Aug 22, 2019 - Lord of the Glens
We left our berth in Oban Harbor during breakfast and sailed into the choppy waters away from the mainland toward the Isle of Mull. Upon arrival in Craignure, Mull, we quickly transferred to our awaiting coach for the 80-minute drive across Mull to the tiny port of Finnphort and the ferry for Iona.
The scenery along the way was classic Highlands and Islands—mist-shrouded mountains, great swaths of bracken, heather-clad hillsides, the occasional stag, waterfalls aplenty. Our coach driver gave an interesting commentary on Mull, which gave us a good understanding of life here.
At Finnphort, we only just made it to the ferry on time. The crossing from the Isle of Mull to the Isle of Iona takes only ten or so minutes, but the swell of the water and the strength of the wind made this a rough and bumpy ride. However, we succeeded in getting safely ashore where we assembled into several groups, each one led by a staff member, and set off to the restored abbey buildings. The buildings are famous throughout Europe, thanks to the early Christian Saint Columba who landed here in 563 AD. It is truly an inspiring place, steeped in Celtic mysticism and Christian history. Just walking through this sacred landscape was a thrilling yet humbling experience.
Early afternoon saw us back on Mull and heading along the long, single-track road we had taken earlier in the day. Our destination now was the impressive and substantial Duart Castle, home of the chieftain of the MacLeans. The wind was blowing strong on the high headland occupied by this twelfth-century structure, but we found shelter in the courtyard leading to the castle interior. We enjoyed a self-guided tour of this building which, like everything else in Scotland, is steeped in history.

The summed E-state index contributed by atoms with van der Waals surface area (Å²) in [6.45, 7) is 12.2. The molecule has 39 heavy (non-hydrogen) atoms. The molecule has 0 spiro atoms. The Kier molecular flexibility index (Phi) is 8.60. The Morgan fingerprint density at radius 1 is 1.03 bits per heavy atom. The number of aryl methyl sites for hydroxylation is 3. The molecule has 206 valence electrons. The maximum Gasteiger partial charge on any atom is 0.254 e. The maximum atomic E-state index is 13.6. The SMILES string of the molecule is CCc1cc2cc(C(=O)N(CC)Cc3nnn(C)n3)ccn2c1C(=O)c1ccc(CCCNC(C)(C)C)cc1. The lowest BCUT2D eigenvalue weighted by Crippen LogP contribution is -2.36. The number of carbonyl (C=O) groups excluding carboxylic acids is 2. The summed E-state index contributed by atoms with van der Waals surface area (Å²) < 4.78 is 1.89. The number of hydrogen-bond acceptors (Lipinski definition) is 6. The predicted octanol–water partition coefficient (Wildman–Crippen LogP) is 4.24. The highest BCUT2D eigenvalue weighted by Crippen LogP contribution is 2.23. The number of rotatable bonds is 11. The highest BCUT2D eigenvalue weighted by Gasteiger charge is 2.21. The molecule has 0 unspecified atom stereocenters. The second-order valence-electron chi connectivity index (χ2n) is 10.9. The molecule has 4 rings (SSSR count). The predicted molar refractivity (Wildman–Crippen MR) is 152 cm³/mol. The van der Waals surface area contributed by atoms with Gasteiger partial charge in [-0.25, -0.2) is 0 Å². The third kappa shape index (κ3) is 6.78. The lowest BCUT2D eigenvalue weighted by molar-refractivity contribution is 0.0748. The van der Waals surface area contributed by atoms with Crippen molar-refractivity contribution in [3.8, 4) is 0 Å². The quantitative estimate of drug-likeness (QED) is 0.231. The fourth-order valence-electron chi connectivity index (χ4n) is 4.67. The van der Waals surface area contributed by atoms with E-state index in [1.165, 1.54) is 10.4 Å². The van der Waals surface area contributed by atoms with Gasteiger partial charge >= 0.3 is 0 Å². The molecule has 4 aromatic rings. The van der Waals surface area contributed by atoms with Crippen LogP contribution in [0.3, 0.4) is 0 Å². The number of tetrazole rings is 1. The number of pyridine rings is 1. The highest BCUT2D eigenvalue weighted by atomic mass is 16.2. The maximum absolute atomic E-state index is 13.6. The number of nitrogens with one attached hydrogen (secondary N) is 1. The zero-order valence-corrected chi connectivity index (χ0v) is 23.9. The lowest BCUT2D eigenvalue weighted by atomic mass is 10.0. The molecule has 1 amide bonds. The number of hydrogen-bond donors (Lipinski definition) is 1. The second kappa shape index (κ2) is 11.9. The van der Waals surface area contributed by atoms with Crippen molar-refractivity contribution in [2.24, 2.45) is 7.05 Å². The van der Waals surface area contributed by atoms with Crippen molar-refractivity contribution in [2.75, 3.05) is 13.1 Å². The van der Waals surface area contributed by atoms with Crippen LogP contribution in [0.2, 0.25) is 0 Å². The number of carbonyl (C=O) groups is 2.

Toward late afternoon, we boarded the coach and headed to Tobermory, the main town of Mull and where Lord of the Glens would overnight.
After dinner, we heard a presentation from the Hebridean Whale and Dolphin Trust representative. The trust studies and researches the cetaceans of this part of Western Scotland. It was an eye-opener, learning of the many different species of whale and dolphin that ply these waters. The HWDT is widely respected for their scientific research on these native sea mammals and it was a pleasure to end the day on the high note of learning about this organization’s important work.
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